The Kingsman princess joke

July 26, 2015

I finally saw Kingsman: The Secret Service last night. And I’m glad I did, because it was a lot of fun! I was especially impressed with the gratuitous violence, which was so over-the-top insane as to sprint past enjoyable, take a pit stop in uncomfortable, and end up so deep in ridiculous as to make it clear this was all an affectionate spoof of the typical James Bond-style spy movie. I also really appreciated Eggsy’s arc, and the excellent job his actor did—you don’t go into this movie giving a shit about the punk kid, but he really develops into a great character by the end.

I’d do a full story review, but my Mad Max: Fury Road post confirmed something I suspected: No one cares about a review way after the fact, and since I never get to movies until long past opening weekend, that includes any I’m liable to see. So let’s just talk about one part of the movie.

Let’s talk about the princess anal sex joke.

Let’s be clear: The tone of this movie was as an affectionate spoof, a send up of James Bond-style movie. And when you think of James Bond, you think of a seemingly incongruous amount of explosions for a freakin’ spy (what happened to being sneaky, James?), and the gratuitous porking a beautiful woman. And I use such a derogatory word deliberately, because, let’s face it, there’s nothing admirable about the sex in a James Bond movie. That the phrase “Bond girls” is part of our cultural lexicon is a regrettable thing, and one not the least absolved because it first came about umpteenth years ago—though it certainly explains it.

So the director and script writer(s) felt they had to poke fun at that. Cool. I’m on board.

And in a way, it worked. The princess (spoiler alert) promising anal sex if Eggsy saved the world was so unexpected as to provoke a disbelieving laugh. But the more I thought about it, the more troubling it became, until I had to dash off to the internet to put into words exactly why I was bothered by it so much.

I quickly found the answer. In seeking to lampoon James Bond’s sexual antics, they accidentally furthered a corrosive conceit—that of sex-as-a-reward. Sex should never be something that’s owed. It should be something that the two parties (or more—I don’t know, I don’t know what you get up to, and how many you get up to it with) mutually desire. Preferably enthusiastically. It’s more fun for everyone that way, when you don’t have to worry about having accidentally (or deliberately) coerced anyone into it.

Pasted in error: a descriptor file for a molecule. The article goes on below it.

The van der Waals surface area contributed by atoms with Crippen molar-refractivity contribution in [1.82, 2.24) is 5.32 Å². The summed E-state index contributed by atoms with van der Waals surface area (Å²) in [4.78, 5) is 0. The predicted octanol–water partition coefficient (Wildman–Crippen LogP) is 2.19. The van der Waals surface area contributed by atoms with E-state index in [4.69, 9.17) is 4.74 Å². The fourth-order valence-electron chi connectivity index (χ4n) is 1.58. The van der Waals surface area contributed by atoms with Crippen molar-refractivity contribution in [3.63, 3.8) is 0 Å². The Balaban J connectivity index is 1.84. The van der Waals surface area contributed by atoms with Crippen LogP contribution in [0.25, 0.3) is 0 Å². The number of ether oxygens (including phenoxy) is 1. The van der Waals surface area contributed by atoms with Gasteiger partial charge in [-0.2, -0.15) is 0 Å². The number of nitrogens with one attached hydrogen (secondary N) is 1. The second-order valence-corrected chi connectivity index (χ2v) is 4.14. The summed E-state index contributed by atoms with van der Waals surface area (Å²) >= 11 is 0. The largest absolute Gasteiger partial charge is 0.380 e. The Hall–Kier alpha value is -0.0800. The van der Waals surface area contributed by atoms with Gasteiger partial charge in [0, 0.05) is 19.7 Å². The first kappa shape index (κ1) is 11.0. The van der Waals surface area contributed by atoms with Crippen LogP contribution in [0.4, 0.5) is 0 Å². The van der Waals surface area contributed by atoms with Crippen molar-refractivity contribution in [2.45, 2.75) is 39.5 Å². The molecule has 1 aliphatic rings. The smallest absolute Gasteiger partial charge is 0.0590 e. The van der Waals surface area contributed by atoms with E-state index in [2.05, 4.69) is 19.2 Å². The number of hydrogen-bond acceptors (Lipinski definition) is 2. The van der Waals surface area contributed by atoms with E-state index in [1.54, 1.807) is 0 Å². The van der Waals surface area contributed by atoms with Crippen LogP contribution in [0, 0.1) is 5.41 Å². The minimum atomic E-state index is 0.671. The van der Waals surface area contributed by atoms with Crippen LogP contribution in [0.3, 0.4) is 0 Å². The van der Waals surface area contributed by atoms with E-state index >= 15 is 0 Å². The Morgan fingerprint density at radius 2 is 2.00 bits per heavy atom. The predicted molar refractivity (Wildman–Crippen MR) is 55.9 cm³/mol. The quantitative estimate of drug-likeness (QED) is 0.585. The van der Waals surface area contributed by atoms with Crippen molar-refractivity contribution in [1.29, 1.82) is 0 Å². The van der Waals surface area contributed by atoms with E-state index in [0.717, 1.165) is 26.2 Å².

Insert Bill Cosby joke here, that scumbag.

And to be fair, the princess seems enthusiastic about it by the final scene, and Eggsy is a dapper sonofabitch. And if she’s game for anal sex, more power to her; whatever floats your boat ma’am, says I.

The problem is in the presentation. It furthered the sex-as-a-reward misconception that so many actual, non-fictional guys have, when what it should have been doing is what the rest of the movie did—go so far over the top with James Bond-style antics as to make it clear that they’re taking the piss out of the entire genre.

With that in mind, here are a few ways I might have fixed the princess joke:

  • With slightly different delivery, the exact same joke could have worked. If the princess was less frantic when she was talking to Eggsy, for example, and far more, ahem, interested. If she had seen Eggsy and, once she learned that he wasn’t a bad guy, gave him the once over, and liked what she saw. She licks her lips, says something alluring, mentions how—and once again, this should be done after she knows he’s going to let her out no matter what, so it’s not like she’s saying it so he’ll let her out—how she’s been locked up for a long time (nudge nudge, hint hint), and that he’s exactly her type. Actually, I’m not sure how well that would work. It still feels off. But it’s closer.
  • Probably my favorite would be for him to ask for the kiss, and for the princess to agree (preferably while showing some signs of actual interest—he is flirting, so no reason she couldn’t enjoy flirting back). Then that part of the bit ends. He goes off to save the world, comes back, and she kisses him as promised. He then alludes to something more … and she shoots him down. She doesn’t even need to shut him down completely! She could mention that she’s open to a date, maybe mentioning how she likes a man in a nice suit (because once again, the dude is dapper as fuck by then). It’s just that, simply having the obligatory Bond girl moment and then not having it end in sex would have been subversion (and spoof) enough, without the unfortunate implications.